Among accredited U.S. cancer centers, hospitals serving primarily minority patients are as likely as other hospitals to offer the standard of surgical care for early-stage breast cancer, according to results presented at the virtual American College of Surgeons (ACS) Clinical Congress 2020.
There are a lot of health disparities in cancer: in access to care, treatment, and outcomes. In our study, we were pleasantly surprised there was no difference between the care that Black, Hispanic, and white women receive."
T. Salewa Oseni, MD, FACS, Senior Study Investigator, Assistant Professor of Surgery, Harvard Medical School, Boston
The researchers examined hospitals' axillary management practices involving removal of the lymph nodes from under the arm called the axilla. At the breast cancer operation, the surgeon performs a sentinel lymph node biopsy to remove and test the sentinel lymph node or nodes.
These are the lymph nodes where the cancer most likely will spread first. In the past, if the results show cancer in the sentinel lymph nodes, called node positive, the surgeon removed most lymph nodes under the arm, Dr. Oseni said.
However, this procedure, known as a completion axillary lymph node dissection (ALND), often results in lymphedema, which is a condition marked by swelling and sometimes pain in the arm, hand, or breast.
"Five to 10 years ago, studies found that not every woman needs to have an axillary dissection after a positive sentinel lymph node biopsy," Dr. Oseni said. "The combination of radiation and chemotherapy in certain instances may be sufficient, with the same survival and fewer clinical complications."
Recommendations from these study results are rapidly becoming the standard of care in breast cancer with up to two positive lymph nodes, said lead study investigator Olga Kantor, MD, MS, an associate surgeon at Brigham and Women's Hospital in Boston. When more than two sentinel lymph nodes are positive, the standard of care remains an ALND.
Dr. Kantor and her fellow researchers assessed whether disparities exist in the application of these evidence-based guidelines depending on whether a hospital serves predominantly minorities. The researchers defined minority-serving hospitals (MSH) as those in the top 10 percent treating the largest proportion of Black and Hispanic patients.
Many patients at MSH lack health insurance and have decreased access to high-quality care, such as cancer specialists, she said. Additionally, some studies have found lower adherence to cancer treatment guidelines among MSH.1
Using data from the National Cancer Database, Dr. Kantor's group included more than 21,000 breast cancer patients treated in 2015 and 2016. Cosponsored by the ACS and the American Cancer Society, this database includes information on more than 70 percent of newly diagnosed cancer cases in the U.S.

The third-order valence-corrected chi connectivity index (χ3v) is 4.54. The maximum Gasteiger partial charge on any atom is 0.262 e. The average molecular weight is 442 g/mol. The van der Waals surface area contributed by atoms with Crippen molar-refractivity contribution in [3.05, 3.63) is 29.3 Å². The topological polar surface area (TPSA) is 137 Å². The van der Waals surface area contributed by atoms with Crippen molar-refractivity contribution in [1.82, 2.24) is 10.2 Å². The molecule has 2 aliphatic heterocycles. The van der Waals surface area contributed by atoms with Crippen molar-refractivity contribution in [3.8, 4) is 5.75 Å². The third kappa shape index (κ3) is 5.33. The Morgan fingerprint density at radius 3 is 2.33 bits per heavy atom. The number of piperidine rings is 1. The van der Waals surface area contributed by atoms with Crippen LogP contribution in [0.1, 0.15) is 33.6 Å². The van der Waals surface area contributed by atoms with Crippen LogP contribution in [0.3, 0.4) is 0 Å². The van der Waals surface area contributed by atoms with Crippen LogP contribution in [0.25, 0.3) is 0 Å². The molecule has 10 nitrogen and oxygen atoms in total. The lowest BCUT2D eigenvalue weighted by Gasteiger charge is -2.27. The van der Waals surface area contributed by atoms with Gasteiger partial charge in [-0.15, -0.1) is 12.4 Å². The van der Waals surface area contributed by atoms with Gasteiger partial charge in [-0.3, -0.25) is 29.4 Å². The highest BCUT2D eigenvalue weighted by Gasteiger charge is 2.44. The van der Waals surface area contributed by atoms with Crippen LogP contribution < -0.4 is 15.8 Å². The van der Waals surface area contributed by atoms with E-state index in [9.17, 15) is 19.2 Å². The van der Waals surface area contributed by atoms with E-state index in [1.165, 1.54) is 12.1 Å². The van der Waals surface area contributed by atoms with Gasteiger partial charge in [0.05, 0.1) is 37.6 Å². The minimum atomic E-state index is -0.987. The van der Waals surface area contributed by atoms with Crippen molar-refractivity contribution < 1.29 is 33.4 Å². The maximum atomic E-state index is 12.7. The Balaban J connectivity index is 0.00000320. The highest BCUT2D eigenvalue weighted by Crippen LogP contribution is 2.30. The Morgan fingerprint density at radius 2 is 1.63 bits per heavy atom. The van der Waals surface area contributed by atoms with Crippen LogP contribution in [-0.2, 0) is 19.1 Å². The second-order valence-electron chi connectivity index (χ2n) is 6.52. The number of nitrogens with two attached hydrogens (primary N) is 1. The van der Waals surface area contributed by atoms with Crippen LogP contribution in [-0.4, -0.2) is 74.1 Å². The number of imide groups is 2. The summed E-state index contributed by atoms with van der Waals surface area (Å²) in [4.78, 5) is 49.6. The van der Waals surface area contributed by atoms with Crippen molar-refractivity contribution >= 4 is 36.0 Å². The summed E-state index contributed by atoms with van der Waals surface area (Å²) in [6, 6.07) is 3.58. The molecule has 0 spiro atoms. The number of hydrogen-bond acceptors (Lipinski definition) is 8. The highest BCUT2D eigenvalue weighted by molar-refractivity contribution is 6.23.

The information comes from more than 1,500 cancer programs, all accredited by the ACS Commission on Cancer, and is the largest database of its kind.
The researchers studied whether the cancer centers omitted ALND in appropriately selected patients, which they called uptake of results from three landmark clinical trials. These studies were the ACS Oncology Group (ACOSOG) Z0011 trial published in 2011,2 the ACOSOG
Z1071 trial in 2013,3 and the After Mapping of the Axilla: Radiotherapy or Surgery (AMAROS) trial by the European Organisation of Research and Treatment of Cancer in 2014.4
The studies included patients with early-stage breast cancer and small tumors on examination or imaging (clinical T1 or cT2) who underwent breast conservation (lumpectomy) or, in the AMAROS trial, mastectomy.
There was no survival difference in patients with one or two positive sentinel lymph nodes between those who had ALND and those who did not in the ACOSOG Z0011 trial. Similarly, the AMAROS investigators found no survival difference between patients who had ALND and those who received axillary radiation therapy but no ALND.
The Z1071 trial results showed it was possible to do sentinel lymph node biopsy alone after a response to preoperative (neoadjuvant) chemotherapy.
Dr. Kantor and her team divided patients into three groups by matching the cancer characteristics to the inclusion criteria for these clinical trials.
Among the 7,167 patients who met the criteria for the ACOSOG Z0011 trial, there was a similar uptake of the recommendation to omit ALND between MSH and non-MSH (74.6 percent versus 72.9 percent, respectively), Dr. Kantor reported. Likewise, uptake of the ACOSOG Z1071 results was similar among the 4,546 patients meeting study criteria: 41.9 percent for MSH and 44.9 percent for non-MSH.
In the 9,433 patients who matched criteria for the AMAROS trial, uptake was slightly lower at MSH--11.7 percent--compared with 14 percent at non-MSH, according to the study abstract. However, after the researchers adjusted their statistical analyses for multiple factors, they found no difference in uptake by MSH status, Dr. Kantor said.
"Minority-serving hospitals offer a strong level of evidence-based breast cancer care if accredited by the Commission on Cancer," Dr. Oseni concluded. However, they cannot generalize their study findings to hospitals lacking this accreditation.